Saturday will mark the three-week anniversary of the strange, silly, and sad seizure of an Oregon bird sanctuary, apparently considered by some freedom fighters/vigilantes as the very citadel of Federal domination and liberty destruction. Go figure.
Actually, when French revolutionaries stormed the Bastille in 1789, no more than seven prisoners were liberated. I guess sometimes you just have to work with what's available. You know, for the good of the cause.
And Ammon Bundy, son of rancher Cliven Bundy who still owes more than $1 million in unpaid grazing fees, certainly believes he and his motley crew of armed occupiers have a good cause, defending something far more worthy than pileated woodpeckers and yellow warblers. I guess.
As far as I can tell, Bundy and the boys have commandeered this federally-funded cuckoo's nest in order to protest Washington's excessive ownership of western land. Ammon seems to be a proud chip off the old government-hating block, pining for the good old days of the open range when the fruits of Mother Nature were the inalienable property of anyone man enough to take them.
If you ask me, I think they've got it wrong on several counts. Despite the best conspiracy theories available, public ownership of land has not been an evil plot against private interests per se, but a complicated combination of default realities and commendable pursuits of the common good.
For starters, the Oregon protestors should put down flags and guns long enough to read a good history of land distribution after the Civil War. The story of homesteading follows a definite curve of increasingly liberal terms. While it was relatively easy to attract new landowners in the early rounds, the pool of real estate gamers dried-up as available acres pushed deeper and deeper into the arid West. Bigger grants and easier ways to "prove-up" helped a little, but not enough to avoid land that the government literally couldn't give away.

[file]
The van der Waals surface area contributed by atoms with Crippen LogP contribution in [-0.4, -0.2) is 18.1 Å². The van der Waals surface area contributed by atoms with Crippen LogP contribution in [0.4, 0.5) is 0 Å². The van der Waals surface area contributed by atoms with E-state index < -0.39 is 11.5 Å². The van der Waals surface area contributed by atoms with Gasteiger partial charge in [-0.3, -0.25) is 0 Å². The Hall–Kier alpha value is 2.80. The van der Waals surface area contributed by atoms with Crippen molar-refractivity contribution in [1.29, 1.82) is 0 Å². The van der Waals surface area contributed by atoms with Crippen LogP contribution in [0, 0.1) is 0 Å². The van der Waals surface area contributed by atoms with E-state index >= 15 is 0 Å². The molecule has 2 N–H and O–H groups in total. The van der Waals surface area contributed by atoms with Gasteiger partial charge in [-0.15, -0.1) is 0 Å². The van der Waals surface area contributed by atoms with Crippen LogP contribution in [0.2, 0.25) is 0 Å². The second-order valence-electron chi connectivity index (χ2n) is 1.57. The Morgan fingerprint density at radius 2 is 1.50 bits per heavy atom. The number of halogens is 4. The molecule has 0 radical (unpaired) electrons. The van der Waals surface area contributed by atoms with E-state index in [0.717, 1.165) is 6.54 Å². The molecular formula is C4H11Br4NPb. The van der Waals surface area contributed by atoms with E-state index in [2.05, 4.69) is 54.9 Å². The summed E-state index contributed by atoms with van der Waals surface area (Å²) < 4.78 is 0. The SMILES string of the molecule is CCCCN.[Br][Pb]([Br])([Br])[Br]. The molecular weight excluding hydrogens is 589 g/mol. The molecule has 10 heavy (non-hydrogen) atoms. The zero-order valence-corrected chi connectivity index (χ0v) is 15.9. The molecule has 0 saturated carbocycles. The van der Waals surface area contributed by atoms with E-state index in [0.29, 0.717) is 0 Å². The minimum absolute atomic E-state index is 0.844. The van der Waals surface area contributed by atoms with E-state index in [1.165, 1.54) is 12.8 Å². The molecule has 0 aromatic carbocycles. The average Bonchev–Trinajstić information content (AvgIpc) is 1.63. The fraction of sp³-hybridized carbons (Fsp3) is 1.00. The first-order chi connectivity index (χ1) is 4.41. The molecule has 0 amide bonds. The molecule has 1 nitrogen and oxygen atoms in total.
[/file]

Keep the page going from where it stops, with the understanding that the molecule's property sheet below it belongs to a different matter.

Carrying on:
In many cases, when it came to the desert likes of Nevada and Utah, Uncle Sam became the homesteader of last resort.
Secondly, if the Feds have occasionally conspired to snatch certain land away from private use, I would argue along with Teddy Roosevelt that the preservation of national parks and natural wonders for the benefit and enjoyment of all America is well worth the insult felt by some single-minded advocates of private property. You may wish to take issue with me. Please feel free to take a number. The line has been known to be long.
But whether you agree with these specific points or not, I think most of us are getting tired of these poorly focused campers. Like the occupiers of Wall Street in late 2011, the "cowboys" defending the bird sanctuary have probably overstayed whatever effectiveness they were hoping to display. Guys, it is time to go home.
Indeed, I am guessing they hear the same frustrated message from family members left too long by themselves to hay cows, pull calves, and generally pay the bills.
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